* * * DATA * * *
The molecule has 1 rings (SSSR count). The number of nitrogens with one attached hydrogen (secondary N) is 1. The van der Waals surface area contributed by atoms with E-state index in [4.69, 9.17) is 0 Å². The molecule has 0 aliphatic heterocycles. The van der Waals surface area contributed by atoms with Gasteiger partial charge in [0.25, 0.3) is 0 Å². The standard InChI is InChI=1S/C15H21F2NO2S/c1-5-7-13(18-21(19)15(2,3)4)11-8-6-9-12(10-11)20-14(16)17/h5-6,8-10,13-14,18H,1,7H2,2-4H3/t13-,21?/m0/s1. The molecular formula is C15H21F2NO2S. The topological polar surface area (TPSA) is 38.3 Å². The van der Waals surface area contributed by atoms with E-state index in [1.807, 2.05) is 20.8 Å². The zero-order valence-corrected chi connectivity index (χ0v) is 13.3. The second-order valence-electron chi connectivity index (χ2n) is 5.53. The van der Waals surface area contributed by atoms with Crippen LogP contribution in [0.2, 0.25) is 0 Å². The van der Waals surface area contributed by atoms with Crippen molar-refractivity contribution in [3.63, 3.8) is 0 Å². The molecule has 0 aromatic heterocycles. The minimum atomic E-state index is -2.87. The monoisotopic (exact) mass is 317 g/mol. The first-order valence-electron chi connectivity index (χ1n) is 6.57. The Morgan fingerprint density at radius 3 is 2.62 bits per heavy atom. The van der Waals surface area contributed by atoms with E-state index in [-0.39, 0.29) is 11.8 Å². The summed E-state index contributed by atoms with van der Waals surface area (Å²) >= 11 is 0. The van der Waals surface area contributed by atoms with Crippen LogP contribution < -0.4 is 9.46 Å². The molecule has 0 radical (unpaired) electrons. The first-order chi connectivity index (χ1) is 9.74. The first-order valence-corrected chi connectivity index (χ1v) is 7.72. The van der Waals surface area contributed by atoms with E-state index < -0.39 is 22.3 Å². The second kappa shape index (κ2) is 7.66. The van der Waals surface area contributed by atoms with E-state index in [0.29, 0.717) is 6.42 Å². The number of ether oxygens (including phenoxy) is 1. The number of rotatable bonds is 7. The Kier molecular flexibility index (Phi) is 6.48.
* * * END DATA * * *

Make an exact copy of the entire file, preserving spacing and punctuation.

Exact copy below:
The molecule has 1 rings (SSSR count). The number of nitrogens with one attached hydrogen (secondary N) is 1. The van der Waals surface area contributed by atoms with E-state index in [4.69, 9.17) is 0 Å². The molecule has 0 aliphatic heterocycles. The van der Waals surface area contributed by atoms with Gasteiger partial charge in [0.25, 0.3) is 0 Å². The standard InChI is InChI=1S/C15H21F2NO2S/c1-5-7-13(18-21(19)15(2,3)4)11-8-6-9-12(10-11)20-14(16)17/h5-6,8-10,13-14,18H,1,7H2,2-4H3/t13-,21?/m0/s1. The molecular formula is C15H21F2NO2S. The topological polar surface area (TPSA) is 38.3 Å². The van der Waals surface area contributed by atoms with E-state index in [1.807, 2.05) is 20.8 Å². The zero-order valence-corrected chi connectivity index (χ0v) is 13.3. The second-order valence-electron chi connectivity index (χ2n) is 5.53. The van der Waals surface area contributed by atoms with Crippen LogP contribution in [0.2, 0.25) is 0 Å². The van der Waals surface area contributed by atoms with Crippen molar-refractivity contribution in [3.63, 3.8) is 0 Å². The molecule has 0 aromatic heterocycles. The minimum atomic E-state index is -2.87. The monoisotopic (exact) mass is 317 g/mol. The first-order valence-electron chi connectivity index (χ1n) is 6.57. The Morgan fingerprint density at radius 3 is 2.62 bits per heavy atom. The van der Waals surface area contributed by atoms with E-state index in [-0.39, 0.29) is 11.8 Å². The summed E-state index contributed by atoms with van der Waals surface area (Å²) >= 11 is 0. The van der Waals surface area contributed by atoms with Crippen LogP contribution < -0.4 is 9.46 Å². The molecule has 0 radical (unpaired) electrons. The first-order chi connectivity index (χ1) is 9.74. The first-order valence-corrected chi connectivity index (χ1v) is 7.72. The van der Waals surface area contributed by atoms with E-state index < -0.39 is 22.3 Å². The second kappa shape index (κ2) is 7.66. The van der Waals surface area contributed by atoms with E-state index in [0.29, 0.717) is 6.42 Å². The number of ether oxygens (including phenoxy) is 1. The number of rotatable bonds is 7. The Kier molecular flexibility index (Phi) is 6.48.